Need for Speed is out on PC this Thursday. We've spent some time with the final build of the game and here's everything you need to know about the long awaited entry in Electronic Arts' seminal racing franchise.
1. You may need to upgrade your PC
You'll need a fairly powerful PC to get the most out of Need for Speed. If you thought 4GB of memory, or an integrated GPU, was just about enough to get by, think again.
Here are the bare minimum specs you'll need to run the game:
Need for Speed developer Ghost Games says you can expect performance of 30 frames per second (fps) at low settings with resolution of 720p with this kind of PC.
The recommended system configuration for Need for Speed packs a bit more power:
With this configuration, or something similar, you will be able to play the game at 60fps at high settings with a resolution of 1080p.
(Also see: Need for Speed review)
2. You'll need a stable Internet connection
Unlike older games in the series, you cannot play Need for Speed offline. Even in single-player mode you'll need to be connected to EA's servers to play the game. This makes having a reliable Internet connection a necessity (it doesn't need to be fast though; even 192kbps should be fine). Now, if you haven't been following the PS4 and Xbox One release of the game, here's why Need for Speed is always online:
"We've been pretty big with Autolog [EA's leaderboard feature for the NFS series] throughout the years and, as we know, it's a really powerful feature," Marcus Nilsson, Executive Producer at Ghost Games told Official Xbox Magazine at the time. "This time around we're going to give it more of a human voice. It will treat your friend's play as if it is part of the narrative experience."
And there's an automatic image sharing feature too, which also demands that you always be online.
"We also have a new snapshot system as well," added Nilsson. "Which is taking pictures of a lot of different moments - [they go] out to the Need for Speed network where people can 'like' them, and those likes are being pushed back into the game as currency. So you get progression from sharing your photos."
3. You cannot buy Need for Speed offline, and you're paying almost double compared to other PC games
Since 2014, EA has refused to make physical disc copies of its PC games available in India, and Need for Speed is no exception. Furthermore, you can only buy it via Origin - EA's digital storefront - where it costs Rs. 3,499 for the standard edition, and Rs. 3,999 for the deluxe edition (which has a host of cosmetic items and early access to in-game upgrades). Most AAA games on PC nowadays cost between Rs. 1,499 and Rs. 1,799, but Need for Speed is priced at around what you'd pay on the PS4 or Xbox One. And that price doesn't count the time (and bandwidth) you'll use to download the game which is around 30GB.
(Also see: A Newbie's Guide to Buying Digital Games on PC)
4. What performance can I expect on PC?
Our test machine consists of an i5 3470 processor (3.2Ghz), 16GB RAM, an Nvidia GTX 980Ti, Asus PB279Q monitor, and a 500GB SSD on Windows 10. With every setting turned up to Ultra we obtained a fluid 80 frames per second at 1920x1080 pixels, with minor drops to around 75fps in more strenuous situations, such as when we were being chased by a squad of police cars, but these moments were few and far between.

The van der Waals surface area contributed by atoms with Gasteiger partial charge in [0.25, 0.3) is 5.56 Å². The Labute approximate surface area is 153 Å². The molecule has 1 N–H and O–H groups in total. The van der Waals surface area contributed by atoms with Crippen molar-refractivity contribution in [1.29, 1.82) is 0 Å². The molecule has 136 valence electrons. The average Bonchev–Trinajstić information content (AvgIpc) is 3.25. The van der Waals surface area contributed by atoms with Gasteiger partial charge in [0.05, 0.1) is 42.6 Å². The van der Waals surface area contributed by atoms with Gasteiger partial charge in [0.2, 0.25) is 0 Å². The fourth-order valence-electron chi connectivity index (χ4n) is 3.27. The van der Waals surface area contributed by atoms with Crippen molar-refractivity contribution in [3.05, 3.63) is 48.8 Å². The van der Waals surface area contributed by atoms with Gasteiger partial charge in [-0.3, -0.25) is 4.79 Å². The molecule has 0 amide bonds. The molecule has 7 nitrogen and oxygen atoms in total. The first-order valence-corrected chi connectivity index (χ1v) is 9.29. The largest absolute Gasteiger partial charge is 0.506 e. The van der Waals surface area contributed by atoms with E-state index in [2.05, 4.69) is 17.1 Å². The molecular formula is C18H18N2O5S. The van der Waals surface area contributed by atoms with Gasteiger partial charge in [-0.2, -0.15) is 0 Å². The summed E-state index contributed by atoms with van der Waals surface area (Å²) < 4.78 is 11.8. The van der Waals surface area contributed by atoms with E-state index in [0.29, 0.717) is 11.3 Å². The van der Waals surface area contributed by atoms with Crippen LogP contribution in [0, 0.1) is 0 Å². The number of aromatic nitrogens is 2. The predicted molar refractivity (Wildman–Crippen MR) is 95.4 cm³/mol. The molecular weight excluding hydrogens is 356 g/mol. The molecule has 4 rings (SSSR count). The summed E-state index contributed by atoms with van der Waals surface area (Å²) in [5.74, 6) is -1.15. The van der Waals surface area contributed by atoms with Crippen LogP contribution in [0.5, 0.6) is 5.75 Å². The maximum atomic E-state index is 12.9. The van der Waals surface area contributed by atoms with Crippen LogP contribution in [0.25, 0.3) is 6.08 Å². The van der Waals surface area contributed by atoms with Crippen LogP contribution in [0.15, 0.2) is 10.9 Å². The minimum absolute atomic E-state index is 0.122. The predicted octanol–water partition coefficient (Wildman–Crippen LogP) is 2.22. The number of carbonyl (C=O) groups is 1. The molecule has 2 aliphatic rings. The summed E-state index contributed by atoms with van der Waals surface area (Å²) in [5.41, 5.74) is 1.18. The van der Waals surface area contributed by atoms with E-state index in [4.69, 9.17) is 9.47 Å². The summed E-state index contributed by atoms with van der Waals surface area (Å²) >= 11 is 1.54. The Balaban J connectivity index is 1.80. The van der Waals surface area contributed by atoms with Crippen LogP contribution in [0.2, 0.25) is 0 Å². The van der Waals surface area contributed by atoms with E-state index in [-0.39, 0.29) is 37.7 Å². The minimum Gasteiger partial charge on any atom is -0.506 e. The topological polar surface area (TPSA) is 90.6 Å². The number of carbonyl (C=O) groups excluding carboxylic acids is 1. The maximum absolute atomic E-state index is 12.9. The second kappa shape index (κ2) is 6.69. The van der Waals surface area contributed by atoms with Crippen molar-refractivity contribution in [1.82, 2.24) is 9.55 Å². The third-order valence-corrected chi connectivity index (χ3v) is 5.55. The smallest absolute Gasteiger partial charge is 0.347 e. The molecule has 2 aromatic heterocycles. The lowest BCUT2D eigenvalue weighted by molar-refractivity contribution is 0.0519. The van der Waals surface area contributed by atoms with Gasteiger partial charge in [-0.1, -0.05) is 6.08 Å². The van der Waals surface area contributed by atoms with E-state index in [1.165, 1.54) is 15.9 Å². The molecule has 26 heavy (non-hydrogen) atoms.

At 2560x1440 pixels we had a steady 60fps, dropping to around 52 to 55fps in busier scenes. Taking it up a notch to 3840x2160 pixels we chugged along fine at a respectable 35fps, dropping to low yet playable 28fps when there was a lot going on in-game. Safe to say, if your PC is within the range of what Ghost Games says is the recommended specification, getting 60fps with all graphic options cranked up to High is achievable.
The game is fantastic to look at and not just with everything maxed out to Ultra. When we dropped details such as Textures, Shadows, and Effects to High, it was still leaps and bounds ahead of the PS4 and Xbox One versions. The cars are great to look at and effects like water and light are slickly realised. From barrelling down the rainswept streets at midnight to jostling for first place on a neon lit track, the world of Ventura Bay is at its immersive best on the PC. Even after dropping details down to the Medium, Need for Speed on PC just about edges out the console version.
5. Design frustrations remain
While Need for Speed might look the best with a decent enough PC, it still carries over some of the design frustrations we saw in its PS4 and Xbox One release. For one, it's still always online, which in itself is an annoyance. While the console versions were stable for most part, we probably spent as much time in front of a server error screen, as we did playing the game.
Connecting to EA's server was so erratic that it almost seemed as if we could only play Need for Speed by sheer luck, even though the game is listed as an exception by Windows 10's firewall. What's worse is that at the time of writing this, EA has no documentation or fix to let you connect as you should on PC.
Secondly, pausing the game is impossible - an odd decision, but not a new one what with 2013's Need for Speed Rivals incorporating the same 'feature'. And finally, you cannot skip the game's cringe-inducing cut-scenes.
6. Is Need for Speed on PC worth buying?
From a technical standpoint, this port is a commendable job done by Ghost Games. This doesn't mean it's a must buy though. Its always-online dependency is a problem because you often sit facing server issues. Plus, the lack of a physical copy, and a high price point compared to other PC games, leave us no choice but to recommend Need for Speed as one to look out for when its deeply discounted. If you have the Internet speed and the hard drive space, you could try it out for 10 hours via Origin Access for Rs. 315 before making the commitment of spending almost 10 times that amount. Otherwise grab it during a sale.